Markets are Rattled as the Fed Sends an Inflation Warning

Bryan Perry

A former Wall Street financial advisor with three decades' experience, Bryan Perry focuses his efforts on high-yield income investing and quick-hitting options plays.

Most investors are keenly aware that the market hates uncertainty, and they understand why the indices buckle when there is a lack of information to provide clarity.


Last week’s Federal Open Market Committee (FOMC) meeting provided what most thought was a great dose of certainty via the Fed’s policy statement that, at first, gave the bulls the ammunition they needed to push the market higher. The Fed emerged from its two-day FOMC meeting with a few changes in policy and an updated economic outlook.

The Fed is going to continue its quantitative easing of $120 billion per month, consisting of $80 billion in Treasury securities and $40 billion in mortgage-backed securities. The Fed is also going to maintain its 0% interest rate policy through 2023, which has been pulled forward from 2024, moving up the date from which it plans to raise key short-term interest rates.

The Fed also raised its forecast for real gross domestic product (GDP) growth from 6.5% to 7.0% and, most importantly, raised its inflation forecast for 2021 from 2.4% to 3.4%. The Fed has been working toward modest inflation of 2.0%-plus for years and, with the help of a pandemic-related set of commodity bottlenecks, largely has achieved or approached that target. Regardless of what was initially received as an accommodative and transparent message, the market’s reaction got progressively negative as last week ended.


No doubt, the week ahead is technically important for the market. On Friday, the S&P 500 and Russell 2000 also fell below their 50-day averages, while the Dow fell to its lowest point since April 1. Per the chart of the S&P 500 SPDR (SPY) below, there have been several instances when there has been a technical breach of the 50-day line.

Each time, the market has righted itself and resumed its primary uptrend. I suspect this time around will be no different. High levels of liquidity, stock buybacks, mergers and acquisitions (M&A) activity, improving global COVID-19 data, solid economic data and accelerating sales and earnings should limit the risk of a something more than a pull back.

With that said, sometimes logic and rational thinking temporarily escape the trading landscape — when “the market has it wrong.” And sometimes it does, especially when it gets suddenly confused. St. Louis Fed President Bullard made some pre-market comments, going against the Fed’s official policy statement released Wednesday, that caught Wall Street flatfooted and totally confused.


Investor sentiment turned sharply negative after Bullard told CNBC that he was one of the seven FOMC officials on Wednesday that expected a rate hike next year and that the Fed shouldn’t be involved in mortgage-backed securities. Mr. Bullard was previously viewed as one of the more dovish Fed members.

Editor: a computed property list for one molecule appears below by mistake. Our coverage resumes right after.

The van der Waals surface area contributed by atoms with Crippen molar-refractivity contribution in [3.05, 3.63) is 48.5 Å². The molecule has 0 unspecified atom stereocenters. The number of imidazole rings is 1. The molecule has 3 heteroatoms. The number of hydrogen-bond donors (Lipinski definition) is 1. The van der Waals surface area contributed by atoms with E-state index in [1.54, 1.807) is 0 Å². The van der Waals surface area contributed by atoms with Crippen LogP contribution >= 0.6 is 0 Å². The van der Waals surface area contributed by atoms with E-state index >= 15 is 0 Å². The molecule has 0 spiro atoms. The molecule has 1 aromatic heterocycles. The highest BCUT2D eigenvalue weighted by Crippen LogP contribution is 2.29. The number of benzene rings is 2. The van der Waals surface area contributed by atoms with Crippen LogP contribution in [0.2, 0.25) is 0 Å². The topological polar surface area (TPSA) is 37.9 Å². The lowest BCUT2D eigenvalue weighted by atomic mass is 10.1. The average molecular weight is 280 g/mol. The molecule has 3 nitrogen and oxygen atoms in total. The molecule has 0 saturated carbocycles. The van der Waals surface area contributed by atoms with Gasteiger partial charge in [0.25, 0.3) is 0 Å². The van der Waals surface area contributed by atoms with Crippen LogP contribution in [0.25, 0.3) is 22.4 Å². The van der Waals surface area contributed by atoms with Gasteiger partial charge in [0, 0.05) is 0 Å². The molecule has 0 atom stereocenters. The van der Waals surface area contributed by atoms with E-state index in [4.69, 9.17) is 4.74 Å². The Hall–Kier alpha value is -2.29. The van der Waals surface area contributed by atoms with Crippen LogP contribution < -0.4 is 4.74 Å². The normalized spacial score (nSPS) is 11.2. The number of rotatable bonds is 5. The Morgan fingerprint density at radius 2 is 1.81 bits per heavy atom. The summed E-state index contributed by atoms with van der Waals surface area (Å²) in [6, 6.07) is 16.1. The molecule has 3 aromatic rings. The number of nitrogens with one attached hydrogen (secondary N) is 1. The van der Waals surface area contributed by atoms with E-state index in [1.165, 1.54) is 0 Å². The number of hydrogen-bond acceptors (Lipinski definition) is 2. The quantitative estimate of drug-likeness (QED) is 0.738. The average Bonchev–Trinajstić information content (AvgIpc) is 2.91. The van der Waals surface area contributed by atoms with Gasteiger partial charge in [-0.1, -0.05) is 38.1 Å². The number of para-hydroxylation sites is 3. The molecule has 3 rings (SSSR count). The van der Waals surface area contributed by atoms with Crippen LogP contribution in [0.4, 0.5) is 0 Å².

For a non-voting member of the Fed to throw that curveball at the market on a quadruple-witching-options-expiration Friday in what is already a seasonally weak time of the year felt like a sucker punch that triggered selling across the board.

Value and cyclical stocks were being dumped from the opening bell by investors in an environment where inflation/growth rates could be peaking as the economy moves past the initial reopening phase and the Fed starts to sound less dovish. Big-cap tech held steady as money rushed back into the FAANG stocks of Facebook (NASDAQ:FB), (NASDAQ:AMZN), Apple Inc. (NASDAQ:AAPL), Netflix, Inc. (NASDAQ:NFLX) and Google’s parent Alphabet (NASDAQ:GOOGL), plus a few big software stocks, but no sector finished the week unscathed.

Adding to the confusion, bonds staged a strong rally, pushing the 10-year Treasury note yield down to 1.45%. Even more pronounced was the drop in yield in the 30-year Treasury bond down to 2.02%. Some of this pressure was simply a flight to safety as the algorithms were tripping sell programs, but the dramatic move lower in yield again confused traders and investors about such a counter-intuitive move if the economy is truly picking up speed as the Fed’s narrative suggests.


This week’s economic data should help provide some clarity on the recent economic activity from both businesses and consumers, as well as offer updated readings on the housing market and the manufacturing and services sectors. Existing home sales and new home sales for May will be released on Wednesday. Manufacturing and services purchasing managers’ indexes are also due out on Wednesday. Thursday’s data releases will include revised Q1 gross domestic product, while Friday’s data will feature consumer spending for May and consumer sentiment for June.

Ultimately, the economic data and quarterly results are what the market cares about the most. In both cases, the numbers should be quite bullish for the market.

Herky-jerky markets induced by a Fed that is not singing off the same sheet of music make for a nervous investing landscape. But bear in mind that any future moves will be nominal and well telegraphed. Considering the level where the S&P is trading at, a lot of fuss was made last week over a 2.3% decline.

Each time the market has experienced a hissy fit, such as the present, it has been a timely opportunity to buy the best dividend growth stocks that temporarily go on sale. With bond yields coming back down, the attractiveness of blue-chip dividend growth just became a more golden investment proposition for the second half of 2021.

Stock selection is also at a higher premium than it was a month ago, and the best dividend stocks have given investors a very brief moment to buy them on sale.

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